Sunday, May 22, 2022

How to Get the Best Score in Plates Across America®


In the Plates Across America® game, the quality of your answer to a puzzle will determine how far you travel: anywhere from 1 to 6 miles.  But what constitutes a "good" answer?  The simplest statement is: the more characters there are, the better it is. However, there are a host of more refined scoring rules that come into play. This article covers some of the more important ones and explains the rationale behind them.


Pluralizing a word adds 1 extra character without much additional cleverness. If one person comes up with a 7 character answer and then tacks on the "s", should they get the same score as the person that thought of a more "natural" (non-pluralized) 8 character answer? We think not, so a non-pluralize word will score higher than a pluralized word of equal length.


Similar to the pluralization reasoning, there are a number of other ways to easily tack on extra characters. For the puzzle "SWR", the answer "swear" is valid but short and it does not require any more sophistication to pad some characters and make it "swearing". However, the word "steward" is longer than the word "swear" and deserves more credit, even if the person did not think to tack on an extra "ing" to that word. 

The process of taking a word and reducing it to it "base" form is called lemmatization. When scoring answers, we will prefer the "lemma", or the "root" word to shorter words with some simple extensions.

Compound Words

The game does not permit hyphenated words, though there is a fine line between these and compound words. For the valid compound words, we assign a slightly lower score than the other words of equivalent length. We believe that the person coming up with one long word should get more credit than a person that just tacks two short words together.


Though word length is the predominant means we use to measure the answer quality, we have rules in place to prevent rewards for padding an answer's length with trivial extensions.

If you have not played our game before, try it out here for free:

Happy Travels!

Sunday, May 15, 2022

Puzzle Difficulty in Plates Across America®

Puzzle Difficulty Comparison
If you have played Plates Across America® for even a little while, you will be well aware of the fact that not every puzzle is equal in difficulty.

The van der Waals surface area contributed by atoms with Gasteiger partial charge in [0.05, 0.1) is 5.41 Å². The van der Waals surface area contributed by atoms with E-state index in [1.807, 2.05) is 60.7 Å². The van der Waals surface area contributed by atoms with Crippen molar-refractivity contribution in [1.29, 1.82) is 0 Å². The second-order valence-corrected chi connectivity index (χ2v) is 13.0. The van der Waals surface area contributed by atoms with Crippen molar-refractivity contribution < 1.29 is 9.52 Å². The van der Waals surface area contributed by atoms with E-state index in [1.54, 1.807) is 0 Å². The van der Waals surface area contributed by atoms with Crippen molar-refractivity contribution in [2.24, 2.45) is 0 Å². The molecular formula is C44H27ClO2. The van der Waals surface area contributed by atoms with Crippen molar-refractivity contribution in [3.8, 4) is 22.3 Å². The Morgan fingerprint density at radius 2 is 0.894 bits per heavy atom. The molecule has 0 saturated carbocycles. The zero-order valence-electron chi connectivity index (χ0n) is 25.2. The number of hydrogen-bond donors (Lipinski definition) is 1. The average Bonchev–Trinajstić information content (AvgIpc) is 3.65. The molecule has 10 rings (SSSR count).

The puzzle "THS" is much easier to solve than "LKZ". If we showed only the hard puzzles, it would be a frustrating experience. Conversely, if we only selected the easiest puzzles, the game would not be very challenging and people would get easily bored.  

Therefore, the balance of the puzzle difficulty is an important part of the game play for us to get right. This article gives a few details about how the game determines which puzzles to show.

What Makes a Puzzle Difficult?

On seeing a puzzle for the first time, most people immediately are drawn to words with those letters near the beginning of the word. Secondarily, words where the puzzle letters are close together in the word tend to pop up in people's minds. Conversely, words where the letters are scattered throughout the word tend to be harder to find. For each of the game's puzzles we compute a "letter position difficulty" score which serves as one of the factors that determines a puzzle's complexity.

Among the early ideas we considered was that the more possible solutions the puzzle had, the easier it may be to solve. However, this is a flawed line of thinking because not all words are created equal. Even if the puzzle had only one possible solution, if that word was in everyone's common vocabulary, it might be relatively easy to solve. Conversely, a puzzle that has 100 solutions could be very hard to solve if all those words were relatively obscure.

We decided to use word frequency to gauge how common words are. This is based on looking at how often words appeared in large collections of text documents (e.g., how often the word appears across all the Wikipedia articles). We take these word frequencies across all possible solutions and derive a "frequency score" for the puzzle. This better represents how easy it will be for someone to come up with an answer rather than the shear number of possible solutions.  

We pre-compute the "letter position difficulty" and the frequency score for each puzzle and then blend those together to arrive at an overall difficulty score. It is this final difficulty score that determines how frequently the puzzle will appear in the game.

How Does the Game Pick the Puzzle?

With each possible of the possible 14,000+ puzzles, we assign a difficulty score to them as described above. We then group them into 6 difficulty level tiers from easiest to hardest. The puzzle selection is then done randomly, but with a two level selection scheme.

  • First, we randomly choose one of the 6 difficulty tiers. This is a weighted selection so that the easiest tier is chosen 50% of the time, the second easiest 35% of the time, then 9%, 3%, 2% and finally 1% for the most difficult puzzle tier.
  • Then, from within the tier, randomly choose one of its puzzles (uniformly selected).

In Closing

The puzzle selection scheme is an important part of the playability of the game, but it is fairly involved to determine the relative difficulties of all the game's word puzzles. We think we have struck a good balance in our game, but always looking to improve if you have suggestions for us.

If you have not already played, try our game and send us feedback about what you think:

Happy Travels!